Crop Condition Comparisons and A Taste of Fall Temps - Friday, 04 August 2017

The USDA once again lowered the overall percentage of the nation’s corn crop rated as Good to Excellent to 61%. In the U.S. the 4 largest corn producing states are known as the Big-Four, this year all 4 of these states have a lower crop condition rating than 1 year ago.  The Big Four, along with other states with notable differences in Good to Excellent ratings from a year ago are listed:

 

Big Four

  • Iowa currently sits at 65% GD/EX vs 83% last year
  • Illinois currently sits at 63% vs 83% last year
  • Minnesota currently sits at 81% vs 85% last year
  • Nebraska currently sits at 61% vs 77% last year

Other states

  • Indiana was increased this week by 2% to 49% this compares to the GD/EX category a year ago of 77%
  • South Dakota saw their rating increase by 1% to 29% vs 58% last year
  • Ohio also had a rating increase of 1% to 57% vs 54% last year
  • North Dakota had the rating decreased by 5% to 39% vs 79% last year
  • Kansas was lowered by 4% to 57% vs 67% last year

 

 

The cooler weather forecast along with the anticipation of widespread rainfall has many traders feeling more optimistic about the potential of a larger corn crop than earlier thought. There has been a lot of discussion and debate regarding the hot, dry weather in July and its potential effect on the corn yield. Some believe that the damage to the crop in July is not repairable and within the past couple of weeks the estimated corn yield fell in some in some evaluations to 161 to 162 bushels per acre. F.C. Stone reports that the overall average U.S. corn yield has not rebounded and estimates the final yield at 160.2 bushels per acre which still puts total bushels above +13 billion bushels.  Even with a decrease in the national yield the large supply of ending stocks makes the prospects of a corn rally above $4.10 per bushel less likely.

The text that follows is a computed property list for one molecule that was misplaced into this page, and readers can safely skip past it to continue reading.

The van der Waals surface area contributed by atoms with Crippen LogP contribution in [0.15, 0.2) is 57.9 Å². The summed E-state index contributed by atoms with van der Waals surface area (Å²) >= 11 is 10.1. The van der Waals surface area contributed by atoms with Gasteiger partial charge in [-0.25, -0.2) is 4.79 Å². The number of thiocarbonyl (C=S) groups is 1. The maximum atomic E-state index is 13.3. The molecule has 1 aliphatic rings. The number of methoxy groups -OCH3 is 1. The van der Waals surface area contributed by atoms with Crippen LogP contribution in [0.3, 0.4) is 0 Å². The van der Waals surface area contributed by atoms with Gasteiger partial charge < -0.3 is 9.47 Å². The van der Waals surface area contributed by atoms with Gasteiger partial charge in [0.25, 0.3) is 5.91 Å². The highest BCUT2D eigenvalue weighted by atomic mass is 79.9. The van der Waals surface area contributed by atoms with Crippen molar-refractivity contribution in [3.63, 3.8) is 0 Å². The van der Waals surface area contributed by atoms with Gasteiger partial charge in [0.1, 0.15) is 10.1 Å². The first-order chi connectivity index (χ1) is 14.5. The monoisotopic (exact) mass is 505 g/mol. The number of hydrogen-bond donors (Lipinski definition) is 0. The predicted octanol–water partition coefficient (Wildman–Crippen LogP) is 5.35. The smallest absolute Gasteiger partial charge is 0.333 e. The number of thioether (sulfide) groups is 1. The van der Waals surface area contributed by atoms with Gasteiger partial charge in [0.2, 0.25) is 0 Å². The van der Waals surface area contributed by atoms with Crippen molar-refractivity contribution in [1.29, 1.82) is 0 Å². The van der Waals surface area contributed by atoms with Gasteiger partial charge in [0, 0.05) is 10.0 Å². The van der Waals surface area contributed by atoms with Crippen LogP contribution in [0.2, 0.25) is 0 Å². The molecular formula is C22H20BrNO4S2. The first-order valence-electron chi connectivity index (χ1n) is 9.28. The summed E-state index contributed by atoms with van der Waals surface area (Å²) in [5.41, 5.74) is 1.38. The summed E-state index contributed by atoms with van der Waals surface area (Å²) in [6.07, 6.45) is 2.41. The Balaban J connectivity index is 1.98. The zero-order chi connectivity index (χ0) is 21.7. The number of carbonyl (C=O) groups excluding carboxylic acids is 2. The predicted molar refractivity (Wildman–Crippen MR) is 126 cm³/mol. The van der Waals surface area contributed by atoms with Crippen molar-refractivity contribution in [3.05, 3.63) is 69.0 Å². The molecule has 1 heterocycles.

These photos were taken in SE Webster County, IA. Rotated field with good soils. Heat and excessively dry weather in July the culprit. Rain won't repair this damage.

The U.S. soybean crop conditions report for this week was raised to 59% Good to Excellent, this is the 2nd worst overall rating for this time of the year in the past 10 years.  2012 was the year with the lower rating when only 29% of the nation’s soybean crop was considered to be in the Good to Excellent category.  A few interesting points about the soybean crop in 2012:

2012 compared to 2017

  • Illinois had 9% of their soybean crop rated Good, 0% Excellent, this year 66% rated GD/EX
  • Kansas had 7% rated Good, 0% Excellent, this year 51% rated GD/EX
  • Indiana had 14% rated GD/EX, this year 51%
  • Iowa had 25% rated GD/EX, this year 60%
  • North Dakota had 59% GD/EX, this year 34%
  • South Dakota had 34% GD/EX, this year 28%

Keven Van Trump of the Van Trump Report also noted that in 2012 the lead month prices for soybeans were trading close to $17.50 per bushel. “My point is, conditions are clearly not as dire as they were back in 2012, and nobody is insinuating such, but for the current crop to be posting the second worst set of conditions in the past decade, one would think the market could find more stable footing and battle to stay around $10 per bushel, at least until the U.S. yield becomes more certain.”

 

According to the highly regarded European weather model the U.S. mid-section can expect a taste of fall into next week. (first map below)

NOAA has changed their original August outlook issued in July (shown on the left side below) to the CPC Outlook for August shown on the right side in the graphic below.  As you can see the original forecast, made just 11 days prior to the updated outlook, expected much warmer and drier conditions than the updated forecast shown on the right-hand side.

PLANTING PROGRESS

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